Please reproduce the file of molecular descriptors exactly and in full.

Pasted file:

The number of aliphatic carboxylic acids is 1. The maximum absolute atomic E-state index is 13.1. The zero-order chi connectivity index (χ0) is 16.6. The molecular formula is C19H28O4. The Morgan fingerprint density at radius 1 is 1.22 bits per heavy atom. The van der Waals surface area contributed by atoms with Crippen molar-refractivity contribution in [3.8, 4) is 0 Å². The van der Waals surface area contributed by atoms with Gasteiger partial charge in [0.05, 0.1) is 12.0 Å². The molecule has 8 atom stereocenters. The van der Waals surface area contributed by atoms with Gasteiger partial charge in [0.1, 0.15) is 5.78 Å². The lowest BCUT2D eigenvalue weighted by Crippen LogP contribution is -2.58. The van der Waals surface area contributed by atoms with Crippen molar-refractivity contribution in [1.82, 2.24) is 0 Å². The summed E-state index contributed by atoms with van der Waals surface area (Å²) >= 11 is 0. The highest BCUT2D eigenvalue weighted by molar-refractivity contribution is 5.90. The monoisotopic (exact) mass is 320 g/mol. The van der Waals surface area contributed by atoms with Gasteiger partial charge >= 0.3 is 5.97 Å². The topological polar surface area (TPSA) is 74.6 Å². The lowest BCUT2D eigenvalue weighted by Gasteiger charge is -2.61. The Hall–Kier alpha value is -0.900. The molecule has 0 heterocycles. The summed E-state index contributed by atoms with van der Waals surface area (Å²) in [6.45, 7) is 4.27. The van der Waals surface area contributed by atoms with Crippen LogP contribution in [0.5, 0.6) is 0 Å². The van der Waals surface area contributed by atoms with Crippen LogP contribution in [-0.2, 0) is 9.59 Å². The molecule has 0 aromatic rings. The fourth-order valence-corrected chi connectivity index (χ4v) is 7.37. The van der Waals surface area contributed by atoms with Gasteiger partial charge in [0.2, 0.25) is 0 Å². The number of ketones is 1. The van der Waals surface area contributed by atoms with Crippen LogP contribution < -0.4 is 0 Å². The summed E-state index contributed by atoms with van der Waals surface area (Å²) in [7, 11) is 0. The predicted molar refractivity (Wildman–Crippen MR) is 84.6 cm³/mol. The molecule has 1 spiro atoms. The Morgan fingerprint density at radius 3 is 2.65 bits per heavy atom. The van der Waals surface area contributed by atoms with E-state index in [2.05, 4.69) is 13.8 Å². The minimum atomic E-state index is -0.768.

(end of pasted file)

The number of aliphatic carboxylic acids is 1. The maximum absolute atomic E-state index is 13.1. The zero-order chi connectivity index (χ0) is 16.6. The molecular formula is C19H28O4. The Morgan fingerprint density at radius 1 is 1.22 bits per heavy atom. The van der Waals surface area contributed by atoms with Crippen molar-refractivity contribution in [3.8, 4) is 0 Å². The van der Waals surface area contributed by atoms with Gasteiger partial charge in [0.05, 0.1) is 12.0 Å². The molecule has 8 atom stereocenters. The van der Waals surface area contributed by atoms with Gasteiger partial charge in [0.1, 0.15) is 5.78 Å². The lowest BCUT2D eigenvalue weighted by Crippen LogP contribution is -2.58. The van der Waals surface area contributed by atoms with Crippen molar-refractivity contribution in [1.82, 2.24) is 0 Å². The summed E-state index contributed by atoms with van der Waals surface area (Å²) >= 11 is 0. The highest BCUT2D eigenvalue weighted by molar-refractivity contribution is 5.90. The monoisotopic (exact) mass is 320 g/mol. The van der Waals surface area contributed by atoms with Gasteiger partial charge >= 0.3 is 5.97 Å². The topological polar surface area (TPSA) is 74.6 Å². The lowest BCUT2D eigenvalue weighted by Gasteiger charge is -2.61. The Hall–Kier alpha value is -0.900. The molecule has 0 heterocycles. The summed E-state index contributed by atoms with van der Waals surface area (Å²) in [6.45, 7) is 4.27. The van der Waals surface area contributed by atoms with Crippen LogP contribution in [0.5, 0.6) is 0 Å². The van der Waals surface area contributed by atoms with Crippen LogP contribution in [-0.2, 0) is 9.59 Å². The molecule has 0 aromatic rings. The fourth-order valence-corrected chi connectivity index (χ4v) is 7.37. The van der Waals surface area contributed by atoms with Gasteiger partial charge in [0.2, 0.25) is 0 Å². The number of ketones is 1. The van der Waals surface area contributed by atoms with Crippen LogP contribution < -0.4 is 0 Å². The summed E-state index contributed by atoms with van der Waals surface area (Å²) in [7, 11) is 0. The predicted molar refractivity (Wildman–Crippen MR) is 84.6 cm³/mol. The molecule has 1 spiro atoms. The Morgan fingerprint density at radius 3 is 2.65 bits per heavy atom. The van der Waals surface area contributed by atoms with E-state index in [2.05, 4.69) is 13.8 Å². The minimum atomic E-state index is -0.768.